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Essential Writings from the Dalai Lama's words

December 1, 2008

Erie author compiles anthology of wisdom and spirituality from Dalai
Lama's words
BY Dana Massing [
The Erie Times News
November 29. 2008 12:01AM

"The Dalai Lama: Essential Writings" by Thomas A. Forsthoefel, $16,
157 pages, Orbis Books.

We have a copy of "The Dalai Lama: Essential Writings" to give away.
Keyword: lama.

We have a copy of "Soulsong" to give away. Keyword: soul.

To enter either drawing, send your full name, address, city, ZIP and
the keyword on a postcard to Faith, c/o Dana Massing, Erie
Times-News, P.O. Box 6215, Erie, PA 16512-6215; or in an e-mail to Entries must be received by Wednesday.
One entry per person per book.

In the Himalayan mountains of Northern India, Mercyhurst College
professor Thomas Forsthoefel encountered the 14th Dalai Lama.

Forsthoefel had been invited to a conference at Dharamsala, the Dalai
Lama's home.

Near the end of the event, the Erie County educator approached the
spiritual leader of Tibetan Buddhism. The Dalai Lama placed a white
scarf around Forsthoefel's neck and grasped his hands.

"When he held my hands, I was a little startled and self-conscious,"
Forsthoefel said. "I could feel a kind of blessing."

The moment is captured in both Forsthoefel's new book and a
documentary narrated by Harrison Ford.

"The Dalai Lama: Essential Writings" is a 157-page anthology with a
35-page introduction by Forsthoefel, an associate professor and
chairman of the Department of Religious Studies at Mercyhurst.

"Dalai Lama Renaissance" is an 80-minute documentary that had its
U.S. theatrical premiere in May. Its Web site lists the Erie
professor as one of the "characters featured in" the film and shows a
clip of him receiving the blessings scarf.

The footage was shot in 1999 at the conference, to which the Dalai
Lama invited leading thinkers from the West.

"It drew a good number of well-known thinkers and writers and
teachers in contemporary spirituality," said Forsthoefel, who
attended as an observer.

He said that at the end of the conference, anyone could speak during
a session in the Dalai Lama's private chapel. One of the other
attendees said something about looking to the Dalai Lama to save us
from dilemmas and about concerns for social justice that have only
just developed in the past 50 years or so, Forsthoefel said.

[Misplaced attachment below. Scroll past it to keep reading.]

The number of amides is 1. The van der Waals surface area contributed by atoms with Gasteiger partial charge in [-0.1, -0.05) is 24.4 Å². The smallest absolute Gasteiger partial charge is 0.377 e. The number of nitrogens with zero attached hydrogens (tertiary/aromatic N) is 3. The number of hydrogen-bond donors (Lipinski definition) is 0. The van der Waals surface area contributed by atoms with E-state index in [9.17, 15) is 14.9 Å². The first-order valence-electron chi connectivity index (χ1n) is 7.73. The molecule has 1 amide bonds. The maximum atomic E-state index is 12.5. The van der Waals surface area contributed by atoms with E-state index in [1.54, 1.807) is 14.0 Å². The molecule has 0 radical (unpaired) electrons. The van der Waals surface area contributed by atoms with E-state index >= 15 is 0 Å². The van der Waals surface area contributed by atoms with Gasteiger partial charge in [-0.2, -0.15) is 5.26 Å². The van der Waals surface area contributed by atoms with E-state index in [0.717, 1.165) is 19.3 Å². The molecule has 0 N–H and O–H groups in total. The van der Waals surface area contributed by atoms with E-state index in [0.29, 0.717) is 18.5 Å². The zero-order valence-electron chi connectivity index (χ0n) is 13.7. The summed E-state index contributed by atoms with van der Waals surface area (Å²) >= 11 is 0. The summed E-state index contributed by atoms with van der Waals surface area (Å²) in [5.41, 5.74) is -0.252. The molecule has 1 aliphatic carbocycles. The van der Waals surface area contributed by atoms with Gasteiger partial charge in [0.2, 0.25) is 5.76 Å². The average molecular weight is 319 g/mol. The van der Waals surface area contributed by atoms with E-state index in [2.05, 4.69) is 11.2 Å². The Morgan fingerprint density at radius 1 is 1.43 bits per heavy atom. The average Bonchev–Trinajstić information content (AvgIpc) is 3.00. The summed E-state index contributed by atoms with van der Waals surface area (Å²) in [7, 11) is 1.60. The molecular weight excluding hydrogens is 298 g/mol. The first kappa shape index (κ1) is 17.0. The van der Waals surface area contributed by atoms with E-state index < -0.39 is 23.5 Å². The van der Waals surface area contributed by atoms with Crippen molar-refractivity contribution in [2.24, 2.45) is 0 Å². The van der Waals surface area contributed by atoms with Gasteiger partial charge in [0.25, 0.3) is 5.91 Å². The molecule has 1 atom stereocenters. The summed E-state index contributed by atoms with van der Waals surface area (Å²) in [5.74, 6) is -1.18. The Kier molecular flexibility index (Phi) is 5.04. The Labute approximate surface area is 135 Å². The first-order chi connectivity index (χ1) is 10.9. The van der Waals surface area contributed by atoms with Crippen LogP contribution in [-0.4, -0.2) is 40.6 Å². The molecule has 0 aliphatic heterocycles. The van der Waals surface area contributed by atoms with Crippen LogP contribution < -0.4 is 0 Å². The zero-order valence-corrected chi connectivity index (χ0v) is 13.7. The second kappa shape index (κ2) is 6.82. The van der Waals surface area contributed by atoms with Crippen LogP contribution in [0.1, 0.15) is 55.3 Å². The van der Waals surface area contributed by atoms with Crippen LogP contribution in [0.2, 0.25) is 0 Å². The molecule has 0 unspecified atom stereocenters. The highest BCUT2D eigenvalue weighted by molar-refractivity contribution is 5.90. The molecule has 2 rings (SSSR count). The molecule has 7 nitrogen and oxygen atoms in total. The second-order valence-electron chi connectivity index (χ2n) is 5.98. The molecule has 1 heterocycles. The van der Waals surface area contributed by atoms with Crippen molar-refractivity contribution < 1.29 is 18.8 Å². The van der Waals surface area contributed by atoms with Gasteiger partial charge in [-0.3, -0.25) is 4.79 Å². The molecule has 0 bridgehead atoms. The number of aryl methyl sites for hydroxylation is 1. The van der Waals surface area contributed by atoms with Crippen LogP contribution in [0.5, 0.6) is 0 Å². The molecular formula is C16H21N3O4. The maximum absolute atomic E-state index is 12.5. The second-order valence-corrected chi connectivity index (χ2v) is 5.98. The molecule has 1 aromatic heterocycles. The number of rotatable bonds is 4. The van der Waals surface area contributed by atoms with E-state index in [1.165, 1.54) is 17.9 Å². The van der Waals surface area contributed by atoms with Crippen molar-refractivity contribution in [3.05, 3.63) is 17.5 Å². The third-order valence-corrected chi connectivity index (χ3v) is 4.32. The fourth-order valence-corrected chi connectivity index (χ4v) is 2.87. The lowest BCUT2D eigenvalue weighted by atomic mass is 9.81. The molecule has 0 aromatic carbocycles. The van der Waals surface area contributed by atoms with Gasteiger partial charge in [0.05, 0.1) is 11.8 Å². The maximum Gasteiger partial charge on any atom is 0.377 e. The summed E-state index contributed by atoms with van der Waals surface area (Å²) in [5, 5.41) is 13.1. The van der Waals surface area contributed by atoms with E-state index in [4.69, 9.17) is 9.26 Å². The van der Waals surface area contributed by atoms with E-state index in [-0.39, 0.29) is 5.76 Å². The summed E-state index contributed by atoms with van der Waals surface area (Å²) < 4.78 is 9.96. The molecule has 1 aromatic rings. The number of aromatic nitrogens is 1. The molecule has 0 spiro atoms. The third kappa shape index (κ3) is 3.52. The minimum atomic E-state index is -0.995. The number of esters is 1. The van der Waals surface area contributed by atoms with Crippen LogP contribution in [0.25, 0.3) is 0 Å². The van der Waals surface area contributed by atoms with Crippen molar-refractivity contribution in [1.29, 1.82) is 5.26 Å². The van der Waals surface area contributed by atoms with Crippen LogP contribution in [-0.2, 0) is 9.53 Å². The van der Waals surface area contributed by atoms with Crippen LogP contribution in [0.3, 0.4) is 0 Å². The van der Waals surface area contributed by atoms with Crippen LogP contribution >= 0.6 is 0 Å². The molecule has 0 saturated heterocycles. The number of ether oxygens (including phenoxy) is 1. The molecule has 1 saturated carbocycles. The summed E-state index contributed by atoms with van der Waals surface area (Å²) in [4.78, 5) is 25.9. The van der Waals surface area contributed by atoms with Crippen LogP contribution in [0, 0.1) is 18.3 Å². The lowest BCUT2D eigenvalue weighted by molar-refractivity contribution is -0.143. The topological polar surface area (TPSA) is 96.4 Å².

He spoke up before the group, saying that it did the Dalai Lama and
themselves a disservice if they looked to anybody to save them in a
singular way.

"We need to step up and take responsibility for issues of injustice
and poverty and combative dynamics in global situations," Forsthoefel
said at the session.

He's not sure whether all that was captured in the documentary
because he hasn't seen it yet. But Forsthoefel might get his chance
in early 2009.

He said the director-producer, Khashyar Darvich, has invited him to
be on stage for a question-and-answer period after a screening in
Cleveland. There's also been talk of showing the documentary at
Mercyhurst, Forsthoefel said.

A scholar of different faith traditions, especially Hinduism and
Buddhism, Forsthoefel said he explores their traditions and
appreciates the wisdom, intensity and passion for the divine he finds
there. His own religious background is Catholic.

His last book, "Soulsong," which examines models of holiness from a
variety of the world's religions, also includes the Dalai Lama and
their encounter.

"Soulsong," like "The Dalai Lama," was published by Orbis Books, the
publishing arm of the Maryknoll Fathers and Brothers.

The new book is part of the "Modern Spiritual Masters Series."

Robert Ellsberg, general editor of the series, said it has grown to
almost 40 volumes, most about Christians. Exceptions include Thich
Nhat Hahn and Mohandas Gandhi.

All are "people who have had a big impact on Western spirituality,"
Ellsberg said.

He said it was Forsthoefel who proposed including the Dalai Lama in
the series, which aims "to provide short anthologies of essential
writings by great spiritual teachers of our time."

Forsthoefel said he read as much of the Dalai Lama's teachings as he
could and distilled them in short forms "for the busy reader."

The result is entries of Dalai Lama quotes that range from five words
to more than a page full.

Forsthoefel also provides brief introductions to each of the four
chapters: Wisdom, Morality, Meditation, and Religions and the World.

* Dana Massing can be reached at 870-1729 or by e-mail.
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